Riedel's thyroiditis pathophysiology
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The exact pathogenesis of Riedel's thyroiditis is not fully understood. The presence of thyroid autoantibodies and lymphoid infiltration of the thyroid gland resembling that of Hashimoto's thyroiditis might indicate an autoimmune etiology. It is considered that the infiltrating lymphocytes release cytokines which are responsible for the activation of fibroblasts responsible for the fibrosis. Riedel's thyroiditis is characterized by a replacement of the normal thyroid parenchyma by a dense fibrosis that invades adjacent structures of the neck and extends beyond the thyroid capsule. This makes the thyroid gland stone-hard and fixed to adjacent structures. A shared mechanism with retroperitoneal fibrosis and sclerosing cholangitis has been suggested.
|The control, synthesis, and release of the thyroid hormone is usually controlled by hypothalamus and pituitary gland.
The exact pathogenesis of Riedel's thyroiditis is not fully understood. The presence of thyroid autoantibodies and lymphoid infiltration of the thyroid gland resembling that of Hashimoto's thyroiditis might indicate an autoimmune etiology.
- It is considered that the infiltrating lymphocytes (CD4+ and CD8+) release cytokines which are responsible for the activation of fibroblasts responsible for the fibrosis.
- Riedel's thyroiditis is characterized by a replacement of the normal thyroid parenchyma by a dense fibrosis that invades adjacent structures of the neck and extends beyond the thyroid capsule.This makes the thyroid gland stone-hard and fixed to adjacent structures.
- Tissue eosinophilia and Major basic protein (MBP) identified in the thyroid gland on the histopathological analysis are also thought to play a role in the proliferation of fibroblasts.
- A shared mechanism with retroperitoneal fibrosis and sclerosing cholangitis is also suggested.
The following hypotheses regarding the pathogenesis of Riedel's thyroiditis have been proposed:
The Systemic Autoimmune Hypothesis
- It is proposed that the endothelial cells release oxidized low-density lipoprotein from atheromatous plaques following the injury resulting in an allergic hypersensitivity reaction.
- The natural consequence of this hypothesis is that the antigen initiating fibrosis is not localized within the thyroid but is affected secondarily by a systemic fibroinflammatory process.
- Thyroid follicular cells, peri-thyroid muscular cells, or intrathyroidal endothelial cells express antigens, cytokines, or adhesion molecules that might contribute to local activation of the disease. The evidence of a perivascular concentration of inflammatory cells in RT (occlusive phlebitis) might support the theory that the allergic process first involves blood vessels.
- Once the allergic reaction has started, a heavy inflammatory cell population such as B and T lymphocytes, plasma cells, monocytes, and eosinophils infiltrate tissues and produce several cytokines.
- The role of eosinophils in this context probably is central. When eosinophils migrate into the tissues involved by the disease, they degranulate and release cationic toxins into connective tissue including Major basic protein (MBP), eosinophil cationic protein, eosinophil peroxidase, and eosinophil-derived neurotoxin.
- Eosinophils also release cytokines, the most important of which are transforming growth factor β, transforming growth factor α, and granulocyte-macrophage colony-stimulating factor. This stimulates fibroblast proliferation that finally causes fibrosis.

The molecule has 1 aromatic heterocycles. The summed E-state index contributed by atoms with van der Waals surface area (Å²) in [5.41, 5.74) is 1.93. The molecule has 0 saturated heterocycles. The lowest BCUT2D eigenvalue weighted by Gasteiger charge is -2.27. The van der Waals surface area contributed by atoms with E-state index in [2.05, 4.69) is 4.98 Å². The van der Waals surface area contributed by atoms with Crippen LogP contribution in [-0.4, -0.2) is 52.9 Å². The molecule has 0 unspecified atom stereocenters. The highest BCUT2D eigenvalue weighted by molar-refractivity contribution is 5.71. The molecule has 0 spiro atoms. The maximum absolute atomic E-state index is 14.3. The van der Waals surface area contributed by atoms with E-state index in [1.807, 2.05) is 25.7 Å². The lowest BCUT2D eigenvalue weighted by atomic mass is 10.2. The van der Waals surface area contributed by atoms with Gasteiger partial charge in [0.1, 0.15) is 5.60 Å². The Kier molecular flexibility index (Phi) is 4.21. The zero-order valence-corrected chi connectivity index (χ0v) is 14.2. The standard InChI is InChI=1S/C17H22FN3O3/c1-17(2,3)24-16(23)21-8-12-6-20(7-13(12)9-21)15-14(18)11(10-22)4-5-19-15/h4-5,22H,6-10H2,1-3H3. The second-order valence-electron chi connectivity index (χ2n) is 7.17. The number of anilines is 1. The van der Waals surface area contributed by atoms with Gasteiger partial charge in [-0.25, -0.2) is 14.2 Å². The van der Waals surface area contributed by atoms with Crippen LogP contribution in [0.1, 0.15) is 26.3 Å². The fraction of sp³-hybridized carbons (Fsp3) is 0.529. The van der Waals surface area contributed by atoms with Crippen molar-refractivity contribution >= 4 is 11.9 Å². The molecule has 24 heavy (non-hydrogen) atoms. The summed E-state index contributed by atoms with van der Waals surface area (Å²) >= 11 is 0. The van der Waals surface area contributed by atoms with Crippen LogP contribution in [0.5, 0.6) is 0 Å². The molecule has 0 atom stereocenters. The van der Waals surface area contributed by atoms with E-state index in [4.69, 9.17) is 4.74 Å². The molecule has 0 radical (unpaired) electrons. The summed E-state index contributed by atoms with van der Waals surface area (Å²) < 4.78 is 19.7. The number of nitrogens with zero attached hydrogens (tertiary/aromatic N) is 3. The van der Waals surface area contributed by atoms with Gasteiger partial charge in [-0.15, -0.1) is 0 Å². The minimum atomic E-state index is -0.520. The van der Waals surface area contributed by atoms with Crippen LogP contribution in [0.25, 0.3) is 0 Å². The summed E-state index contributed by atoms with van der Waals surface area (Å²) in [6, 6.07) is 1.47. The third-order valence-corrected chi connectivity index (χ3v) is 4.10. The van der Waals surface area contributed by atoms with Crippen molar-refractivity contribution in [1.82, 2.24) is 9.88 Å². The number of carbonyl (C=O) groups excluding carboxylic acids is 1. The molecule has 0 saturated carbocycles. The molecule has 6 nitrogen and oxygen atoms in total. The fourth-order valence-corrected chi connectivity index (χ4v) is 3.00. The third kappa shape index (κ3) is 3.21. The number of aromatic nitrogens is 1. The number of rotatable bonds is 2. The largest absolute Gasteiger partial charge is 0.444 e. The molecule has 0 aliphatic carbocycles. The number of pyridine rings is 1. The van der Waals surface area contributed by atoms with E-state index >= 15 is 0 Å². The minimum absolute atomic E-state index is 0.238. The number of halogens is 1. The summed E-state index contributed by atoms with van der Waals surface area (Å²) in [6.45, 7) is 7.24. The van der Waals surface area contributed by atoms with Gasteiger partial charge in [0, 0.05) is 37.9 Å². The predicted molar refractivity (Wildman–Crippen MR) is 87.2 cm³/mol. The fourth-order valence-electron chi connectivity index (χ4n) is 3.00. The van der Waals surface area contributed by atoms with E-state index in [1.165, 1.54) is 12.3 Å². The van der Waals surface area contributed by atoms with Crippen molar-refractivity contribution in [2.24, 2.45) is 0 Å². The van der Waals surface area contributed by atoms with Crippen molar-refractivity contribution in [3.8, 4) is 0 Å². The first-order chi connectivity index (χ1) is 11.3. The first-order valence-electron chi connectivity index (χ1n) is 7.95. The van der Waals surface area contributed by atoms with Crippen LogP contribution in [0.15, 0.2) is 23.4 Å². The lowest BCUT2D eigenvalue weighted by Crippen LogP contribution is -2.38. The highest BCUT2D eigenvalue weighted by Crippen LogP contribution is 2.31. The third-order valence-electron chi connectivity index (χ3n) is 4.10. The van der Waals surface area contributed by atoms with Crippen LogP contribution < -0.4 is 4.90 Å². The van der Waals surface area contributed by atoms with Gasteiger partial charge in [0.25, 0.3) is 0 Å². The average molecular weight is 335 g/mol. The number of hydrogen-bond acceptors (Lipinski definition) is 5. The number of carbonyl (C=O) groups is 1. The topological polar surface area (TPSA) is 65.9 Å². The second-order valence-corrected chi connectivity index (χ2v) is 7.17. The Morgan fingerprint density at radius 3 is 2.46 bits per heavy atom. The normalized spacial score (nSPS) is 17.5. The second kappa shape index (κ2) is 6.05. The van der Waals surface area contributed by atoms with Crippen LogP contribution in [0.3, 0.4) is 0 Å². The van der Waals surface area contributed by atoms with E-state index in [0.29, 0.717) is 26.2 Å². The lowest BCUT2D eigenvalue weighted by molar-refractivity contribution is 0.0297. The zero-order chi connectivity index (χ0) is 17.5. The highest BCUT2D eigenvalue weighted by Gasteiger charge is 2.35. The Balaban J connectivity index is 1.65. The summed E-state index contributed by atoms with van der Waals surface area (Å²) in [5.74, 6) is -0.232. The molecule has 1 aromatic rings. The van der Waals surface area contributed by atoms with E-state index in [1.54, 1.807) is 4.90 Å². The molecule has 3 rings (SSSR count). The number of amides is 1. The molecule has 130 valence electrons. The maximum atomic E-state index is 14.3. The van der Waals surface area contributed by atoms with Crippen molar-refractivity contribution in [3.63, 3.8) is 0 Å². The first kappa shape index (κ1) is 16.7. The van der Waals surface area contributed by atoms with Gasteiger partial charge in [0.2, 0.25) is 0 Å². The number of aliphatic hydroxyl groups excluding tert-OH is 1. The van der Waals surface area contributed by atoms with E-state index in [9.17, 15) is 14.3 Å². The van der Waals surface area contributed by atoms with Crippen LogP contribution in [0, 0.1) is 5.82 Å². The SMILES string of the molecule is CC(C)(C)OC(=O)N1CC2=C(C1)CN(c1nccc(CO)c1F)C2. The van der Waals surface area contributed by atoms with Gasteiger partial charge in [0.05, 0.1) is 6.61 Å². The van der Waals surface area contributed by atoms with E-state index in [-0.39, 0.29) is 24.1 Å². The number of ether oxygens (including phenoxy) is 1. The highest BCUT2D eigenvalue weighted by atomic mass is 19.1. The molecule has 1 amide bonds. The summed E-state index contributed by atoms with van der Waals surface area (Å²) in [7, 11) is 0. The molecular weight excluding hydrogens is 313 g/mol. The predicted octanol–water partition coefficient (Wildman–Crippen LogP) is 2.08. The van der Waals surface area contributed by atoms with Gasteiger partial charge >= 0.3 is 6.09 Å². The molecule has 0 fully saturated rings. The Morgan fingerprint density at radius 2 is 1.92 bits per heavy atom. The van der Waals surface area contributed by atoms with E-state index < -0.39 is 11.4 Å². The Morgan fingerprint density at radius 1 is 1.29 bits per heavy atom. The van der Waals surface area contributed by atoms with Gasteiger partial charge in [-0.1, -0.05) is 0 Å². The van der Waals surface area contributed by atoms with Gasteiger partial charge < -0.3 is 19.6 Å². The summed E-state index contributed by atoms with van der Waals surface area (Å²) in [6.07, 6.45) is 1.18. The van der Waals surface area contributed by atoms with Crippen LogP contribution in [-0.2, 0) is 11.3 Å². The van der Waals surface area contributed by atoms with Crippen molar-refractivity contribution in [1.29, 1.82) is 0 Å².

The Genetic Hypothesis
- The basis of this hypothesis was a report of multifocal fibrosclerotic disease in two brothers, whose parents were first cousins. They developed different combinations of the multifocal fibrosclerotic disease and a familial multifocal fibrosclerosis was hypothesized.
- It was thought that genetic factors might have played a partial role in an enzymatic defect in the tryptophan → serotonin → 5-hydroxyindolacetic acid pathway. However, such a relationship has never been proven, and the siblings described remain the only case of familial multifocal fibrosclerosis reported in the literature.
The Intrathyroidal hypothesis
- It is proposed that Riedel's thyroiditis might represent a late fibrotic stage of subacute or chronic thyroiditis. The fundamental concept of this theory is that the fibrosing process of RT is specific to the thyroid gland.
The Pharmacologic Hypothesis
This hypothesis is also proposed primarily for multifocal fibrosclerosis. As Riedel's thyroiditis is associated with multifocal fibrosclerosis this theory might explain the indirect association of Riedel's thyroiditis with drugs.
- The production of fibrosis by the drugs might be determined by an increased serum serotonin concentration through competitive inhibition at the serotonin receptor level and a reaction of hypersensitivity causing vasculitis and plasma exudation resulting in fibrosis.
- Although drugs have been found to cause multi organ fibrosis, there are no reports regarding medication induced Riedel's thyroiditis. This theory might explain the indirect association of Riedel's thyroiditis with drugs as Riedel's thyroiditis is associated with multifocal fibrosclerosis.
- Graves’ disease
- Hashimoto’s thyroiditis
- Multifocal idiopathic fibrosclerosis
- Addison’s disease
- Pernicious anemia
- Type 1 diabetes
On gross pathology the following findings are characteristic of Riedel's thyroiditis:
- Destruction of thyroid follicle by inflammatory cells
- Inflammatory cells including lymphocytes, plasma cells, and eosinophils in a dense matrix of hyalinized connective tissue
- Fibrous tissues and invasion of surrounding structures
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